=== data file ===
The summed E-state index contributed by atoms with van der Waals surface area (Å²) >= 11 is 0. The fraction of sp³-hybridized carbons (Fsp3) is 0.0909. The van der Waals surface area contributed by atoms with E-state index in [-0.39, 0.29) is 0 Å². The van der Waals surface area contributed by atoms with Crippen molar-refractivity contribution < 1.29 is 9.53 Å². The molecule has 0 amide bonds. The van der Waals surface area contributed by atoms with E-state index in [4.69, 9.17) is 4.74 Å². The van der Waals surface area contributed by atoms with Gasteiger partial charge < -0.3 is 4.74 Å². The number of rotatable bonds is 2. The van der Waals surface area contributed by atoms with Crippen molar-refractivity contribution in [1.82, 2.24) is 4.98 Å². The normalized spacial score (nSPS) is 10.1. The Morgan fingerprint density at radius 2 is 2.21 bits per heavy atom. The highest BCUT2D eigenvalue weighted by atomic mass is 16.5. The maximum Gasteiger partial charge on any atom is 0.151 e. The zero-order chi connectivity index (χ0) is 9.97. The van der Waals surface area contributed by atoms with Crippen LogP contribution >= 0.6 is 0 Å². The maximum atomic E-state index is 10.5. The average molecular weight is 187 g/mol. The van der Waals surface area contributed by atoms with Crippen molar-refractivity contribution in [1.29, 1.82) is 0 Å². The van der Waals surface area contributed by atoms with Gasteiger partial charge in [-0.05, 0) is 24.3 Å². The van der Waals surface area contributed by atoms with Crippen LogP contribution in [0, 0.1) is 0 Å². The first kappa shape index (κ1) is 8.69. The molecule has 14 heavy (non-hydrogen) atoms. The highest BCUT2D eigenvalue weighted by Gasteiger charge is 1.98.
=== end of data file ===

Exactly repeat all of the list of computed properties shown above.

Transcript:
The summed E-state index contributed by atoms with van der Waals surface area (Å²) >= 11 is 0. The fraction of sp³-hybridized carbons (Fsp3) is 0.0909. The van der Waals surface area contributed by atoms with E-state index in [-0.39, 0.29) is 0 Å². The van der Waals surface area contributed by atoms with Crippen molar-refractivity contribution < 1.29 is 9.53 Å². The molecule has 0 amide bonds. The van der Waals surface area contributed by atoms with E-state index in [4.69, 9.17) is 4.74 Å². The van der Waals surface area contributed by atoms with Gasteiger partial charge < -0.3 is 4.74 Å². The number of rotatable bonds is 2. The van der Waals surface area contributed by atoms with Crippen molar-refractivity contribution in [1.82, 2.24) is 4.98 Å². The normalized spacial score (nSPS) is 10.1. The Morgan fingerprint density at radius 2 is 2.21 bits per heavy atom. The highest BCUT2D eigenvalue weighted by atomic mass is 16.5. The maximum Gasteiger partial charge on any atom is 0.151 e. The zero-order chi connectivity index (χ0) is 9.97. The van der Waals surface area contributed by atoms with Crippen LogP contribution >= 0.6 is 0 Å². The maximum atomic E-state index is 10.5. The average molecular weight is 187 g/mol. The van der Waals surface area contributed by atoms with Crippen molar-refractivity contribution in [1.29, 1.82) is 0 Å². The van der Waals surface area contributed by atoms with Gasteiger partial charge in [-0.05, 0) is 24.3 Å². The van der Waals surface area contributed by atoms with Crippen LogP contribution in [0, 0.1) is 0 Å². The first kappa shape index (κ1) is 8.69. The molecule has 14 heavy (non-hydrogen) atoms. The highest BCUT2D eigenvalue weighted by Gasteiger charge is 1.98.